A DIY legal guidance and forms website founded by two Korean solicitors and aimed at overseas SMEs and start-ups setting up businesses in the UK, is to launch this summer.
The solicitors have created LawXero, an unregulated platform which styles itself as “a flexible online legal information and guidance station for smart businesses looking to establish a UK presence”. They hope to be fully up and running by June 2016.
Eunyoung Cho, a consultant solicitor-advocate at national network law firm Setfords, who specialises in immigration, employment and civil litigation, founded the business with a corporate tax specialist lawyer at a City firm, who wishes to remain anonymous while working out her notice period.
As well as guidance and legal forms which amount to an ‘unbundled’ DIY offering, for those businesses in need of legal advice the website will provide referrals to a panel of lawyers and a client matching service to non-lawyer specialists.
Ms Cho, who was born in South Korea and moved to the UK aged 11, told Legal Futures that the “substantial” guidance and forms would also cover the “early stages of litigation”, short of providing reserved legal services.
She said: “There are a lot of things that a company like LawXero could do [such as] producing general guidance on when and how to sue in the UK, when or how to mediate or use arbitration… how and where to find the relevant court guides on fees, produce guidance on those parts of the CPR that are relevant or useful.” Eventually, LawXero could even offer mediation and arbitration services itself.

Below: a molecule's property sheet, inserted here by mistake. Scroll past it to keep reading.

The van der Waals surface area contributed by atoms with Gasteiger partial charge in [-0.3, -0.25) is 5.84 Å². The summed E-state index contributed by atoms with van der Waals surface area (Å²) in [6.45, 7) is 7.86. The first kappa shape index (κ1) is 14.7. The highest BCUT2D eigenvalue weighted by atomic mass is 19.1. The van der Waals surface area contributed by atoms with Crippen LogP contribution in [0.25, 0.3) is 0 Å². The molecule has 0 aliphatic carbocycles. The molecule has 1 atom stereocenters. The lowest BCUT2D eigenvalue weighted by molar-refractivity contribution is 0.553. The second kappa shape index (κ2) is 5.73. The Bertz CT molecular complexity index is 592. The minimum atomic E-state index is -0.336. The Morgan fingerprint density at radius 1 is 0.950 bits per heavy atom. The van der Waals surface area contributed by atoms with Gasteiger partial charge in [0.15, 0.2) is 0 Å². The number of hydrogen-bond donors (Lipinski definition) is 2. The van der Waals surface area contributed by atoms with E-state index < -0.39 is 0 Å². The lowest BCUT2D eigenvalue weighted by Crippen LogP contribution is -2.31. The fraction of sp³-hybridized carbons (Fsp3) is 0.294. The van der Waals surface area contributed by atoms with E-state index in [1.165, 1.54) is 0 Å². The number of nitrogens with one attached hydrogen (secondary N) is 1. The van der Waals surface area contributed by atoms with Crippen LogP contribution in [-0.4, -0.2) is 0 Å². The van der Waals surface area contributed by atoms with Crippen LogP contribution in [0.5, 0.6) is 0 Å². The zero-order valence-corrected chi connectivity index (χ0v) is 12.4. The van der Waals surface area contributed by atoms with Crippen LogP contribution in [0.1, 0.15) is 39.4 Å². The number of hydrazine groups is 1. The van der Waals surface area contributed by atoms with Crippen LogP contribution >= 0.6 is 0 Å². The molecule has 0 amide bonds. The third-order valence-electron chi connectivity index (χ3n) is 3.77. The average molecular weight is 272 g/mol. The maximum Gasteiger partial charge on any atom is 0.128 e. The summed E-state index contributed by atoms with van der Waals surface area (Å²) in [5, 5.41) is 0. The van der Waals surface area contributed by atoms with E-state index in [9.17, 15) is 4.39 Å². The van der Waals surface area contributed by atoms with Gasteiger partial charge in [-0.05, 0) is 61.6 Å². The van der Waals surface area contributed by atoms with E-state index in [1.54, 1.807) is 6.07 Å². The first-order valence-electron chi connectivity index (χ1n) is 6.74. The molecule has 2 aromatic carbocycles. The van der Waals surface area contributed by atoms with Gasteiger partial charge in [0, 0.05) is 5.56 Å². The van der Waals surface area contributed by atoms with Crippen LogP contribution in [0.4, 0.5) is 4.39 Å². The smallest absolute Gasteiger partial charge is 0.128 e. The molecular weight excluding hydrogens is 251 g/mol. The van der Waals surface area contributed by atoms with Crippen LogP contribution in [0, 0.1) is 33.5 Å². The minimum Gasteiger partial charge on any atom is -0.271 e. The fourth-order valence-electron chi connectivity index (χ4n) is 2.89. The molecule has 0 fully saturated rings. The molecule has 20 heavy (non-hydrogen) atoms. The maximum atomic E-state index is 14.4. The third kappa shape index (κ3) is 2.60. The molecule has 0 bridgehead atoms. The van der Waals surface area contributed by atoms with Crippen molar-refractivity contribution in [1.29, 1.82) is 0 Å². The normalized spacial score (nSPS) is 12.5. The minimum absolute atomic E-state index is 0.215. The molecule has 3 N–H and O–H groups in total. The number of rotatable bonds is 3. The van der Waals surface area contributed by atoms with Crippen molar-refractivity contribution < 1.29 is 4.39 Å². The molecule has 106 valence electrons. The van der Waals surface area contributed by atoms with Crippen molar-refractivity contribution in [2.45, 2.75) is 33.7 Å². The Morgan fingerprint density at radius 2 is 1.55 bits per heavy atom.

She added that she hoped “this bridging of the gap in services… will be particularly important and useful for start-ups facing costs and expertise challenges [who have] not enough profit yet to set up a full in-house legal department but still requires guidance to step in the right way”.
LawXero will make its money by being a “concierge for both clients and lawyers”, with the guidance and forms being available on subscription. Ms Cho and her colleague plan to write the guidance themselves, possibly with input from panel member lawyers.
Both solicitors have experience in business development for their firms and have built a network of contacts, said Ms Cho. “Lots of lawyers don’t have business development experience and don’t want to do it; they just want to work on what they are good at.”
She said that “the kind of clients we are exposed to” were cost conscious and often “don’t know what they don’t know, so they don’t even know what questions to ask lawyers. We thought ‘OK, let’s provide them with information first on everything about setting up in the UK’”.
Services would be available at three levels, she explained: DIY guidance, lawyer referrals, or “if they don’t want do anything themselves, they can go directly to lawyers”. She added: “Lawyer referrals are not subscription-based, but probably if you are subscribed to our website you will get a discount for lawyer referral services.”
Asked whether LawXero would focus on Korean businesses setting up in the UK, Ms Cho said it was already advising a Korean company starting a franchise business: “That is the low-hanging fruit for us, so we will naturally look there. It is something that comes to us naturally but it is not our sole market – it’s a starting point for us.”
She said she was talking to a third party about obtaining off-the-shelf company formation and company secretarial forms. The two founders were in the process of writing the site’s legal guidance.